UNC Police has one primary concern: to protect and serve all who come to campus. The services provided by UNC Police center on enhanced customer service, reduction of crime and improvement of the quality of life for students, faculty, staff and visitors at UNC-Chapel Hill. Campus community members are encouraged to call UNC Police if they have a safety concern or note suspicious activity. Information is an important component in the continuing effort to increase campus safety. A well-informed campus can better protect itself. One of the goals of UNC Police is to stop crime before it takes place. To achieve this goal, a great deal of attention is given to Community Oriented Policing (COP) and crime prevention programming. COP is a collaborative effort between members of the department and those in the University community to develop solutions to problems and increase trust in the police.
The following highlights some of UNC Police’s programs offered in order to educate the Carolina community regarding awareness and prevention and are available upon request:
This program is intended to open the lines of communication between the University community and UNC Police. This is a program offered multiple times a year and is designed to familiarize citizens with the “how/what/why” of police procedures and provide an opportunity to interact with officers. The goal is to produce informed citizens who can take the information they have learned back into their respective areas, share the information with friends and colleagues and develop a greater understanding of police operations.
In partnership with the Office of the Dean of Students and Emergency Management and Planning, this presentation is provided to all incoming students and their parents in order to provide a basic understanding of safety at the University. The goal of this presentation is to empower new students to take charge of their personal safety and security.
An enhanced safety presentation that provides an opportunity for officers and other administrators to talk about the role of graduate students and teaching assistants in emergency response and classroom safety protocols.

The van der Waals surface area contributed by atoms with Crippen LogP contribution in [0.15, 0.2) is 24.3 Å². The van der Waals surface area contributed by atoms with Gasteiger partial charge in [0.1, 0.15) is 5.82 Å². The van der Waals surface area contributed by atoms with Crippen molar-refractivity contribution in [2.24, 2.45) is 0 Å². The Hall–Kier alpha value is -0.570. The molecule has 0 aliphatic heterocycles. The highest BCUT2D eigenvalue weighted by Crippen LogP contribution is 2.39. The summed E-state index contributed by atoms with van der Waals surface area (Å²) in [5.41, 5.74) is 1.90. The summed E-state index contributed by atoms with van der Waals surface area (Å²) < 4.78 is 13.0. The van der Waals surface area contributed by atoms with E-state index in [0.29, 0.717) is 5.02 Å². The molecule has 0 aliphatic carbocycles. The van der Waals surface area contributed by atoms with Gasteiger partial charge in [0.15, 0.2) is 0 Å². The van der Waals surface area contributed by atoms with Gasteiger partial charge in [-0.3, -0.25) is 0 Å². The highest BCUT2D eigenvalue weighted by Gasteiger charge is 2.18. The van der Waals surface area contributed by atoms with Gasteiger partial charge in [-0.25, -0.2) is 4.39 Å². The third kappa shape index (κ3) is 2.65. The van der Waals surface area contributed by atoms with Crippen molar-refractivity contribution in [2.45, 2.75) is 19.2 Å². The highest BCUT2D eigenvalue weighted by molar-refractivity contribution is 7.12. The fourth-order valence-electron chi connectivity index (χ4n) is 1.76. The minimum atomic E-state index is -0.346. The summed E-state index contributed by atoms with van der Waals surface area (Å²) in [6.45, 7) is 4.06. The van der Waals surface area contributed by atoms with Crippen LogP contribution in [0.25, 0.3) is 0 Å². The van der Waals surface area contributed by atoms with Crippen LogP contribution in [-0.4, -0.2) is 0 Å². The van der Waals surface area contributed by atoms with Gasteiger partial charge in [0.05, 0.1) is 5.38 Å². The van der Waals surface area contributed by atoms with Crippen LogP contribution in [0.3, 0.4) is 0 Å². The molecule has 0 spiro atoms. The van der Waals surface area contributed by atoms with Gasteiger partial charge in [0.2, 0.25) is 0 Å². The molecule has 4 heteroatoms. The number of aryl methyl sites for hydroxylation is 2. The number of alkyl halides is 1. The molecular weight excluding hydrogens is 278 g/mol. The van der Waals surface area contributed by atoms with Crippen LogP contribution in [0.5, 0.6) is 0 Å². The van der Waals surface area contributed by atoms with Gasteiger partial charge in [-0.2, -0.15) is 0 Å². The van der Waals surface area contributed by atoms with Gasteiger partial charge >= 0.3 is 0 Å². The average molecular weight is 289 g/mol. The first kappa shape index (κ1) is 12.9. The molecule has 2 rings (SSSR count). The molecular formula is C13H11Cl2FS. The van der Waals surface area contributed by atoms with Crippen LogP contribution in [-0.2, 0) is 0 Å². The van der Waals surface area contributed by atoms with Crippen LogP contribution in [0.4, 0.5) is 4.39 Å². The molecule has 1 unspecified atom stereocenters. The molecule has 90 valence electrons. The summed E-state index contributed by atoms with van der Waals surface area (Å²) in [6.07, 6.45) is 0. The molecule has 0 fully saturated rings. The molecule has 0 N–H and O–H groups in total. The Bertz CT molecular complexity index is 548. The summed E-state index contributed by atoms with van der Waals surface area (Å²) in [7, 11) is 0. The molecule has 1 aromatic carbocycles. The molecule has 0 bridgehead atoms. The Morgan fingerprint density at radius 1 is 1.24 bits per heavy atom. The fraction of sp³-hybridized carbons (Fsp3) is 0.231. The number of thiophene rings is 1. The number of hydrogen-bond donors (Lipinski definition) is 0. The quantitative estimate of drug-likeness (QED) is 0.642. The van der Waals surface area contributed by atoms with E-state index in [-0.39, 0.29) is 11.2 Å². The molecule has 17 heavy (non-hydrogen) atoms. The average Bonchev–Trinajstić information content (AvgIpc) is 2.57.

This basic campus safety presentation provides information to a relatively younger community of campus partners who may not be familiar with the environment and various safety measures available in the Carolina community.
This internationally recognized program allows officers and community members to interact with one another in a relaxed, no pressure environment. Community members are encouraged to talk to officers about anything and everything on their mind, regardless of whether it has any direct connection to law enforcement.
In partnership with Carolina Housing, this program brings information to students regarding the environment of alcohol consumption on a college campus. This program provides information on understanding the physiological effects of over-consumption and impaired driving, and also provides students with the opportunity to explore social norms driving alcohol consumption in a college environment.
UNC Police works closely with Environment, Health and Safety to promote fire safety strategies on campus, with particular attention to fire safety in the residence halls, including microwave and stovetop cooking safety demonstrations.
The Tar Heel Tracker program is utilized at all home Carolina football games. Parents are offered a wristband with their child’s seating information, so officers may assist them with reunification should the child become lost.
Officers equipped with engraving tools will speak to students about the importance of larceny reduction strategies while engraving Owner Applied Numbers (OANs) on personal items (computers, phones, tablets, etc.)
In partnership with Emergency Management and Planning and Environment, Health and Safety, this training allows participants to learn about responses to a variety of events, including active assailants, fires and other critical incidents. Each training is tailored to the individual building or department requesting the training.
Building upon the national Run, Hide, Fight model, this training supports participants’ ability to observe the importance of “active” responses related to an active shooter or other critical incident. Participants can also choose to participate in scenario-based training designed to provide an individual hands-on experience regarding emergency response in a safe and secure training environment.
Typically, a follow-up to the Active Shooter and Critical Incident Response presentation, this allows department personnel to work with UNC Police Crime Prevention Officers to develop an Emergency Action Plan to be used in the event of a critical incident on campus.
A presentation focusing on the laws and regulations of moped use, an understanding of the traffic laws pertaining to mopeds and general traffic safety tips.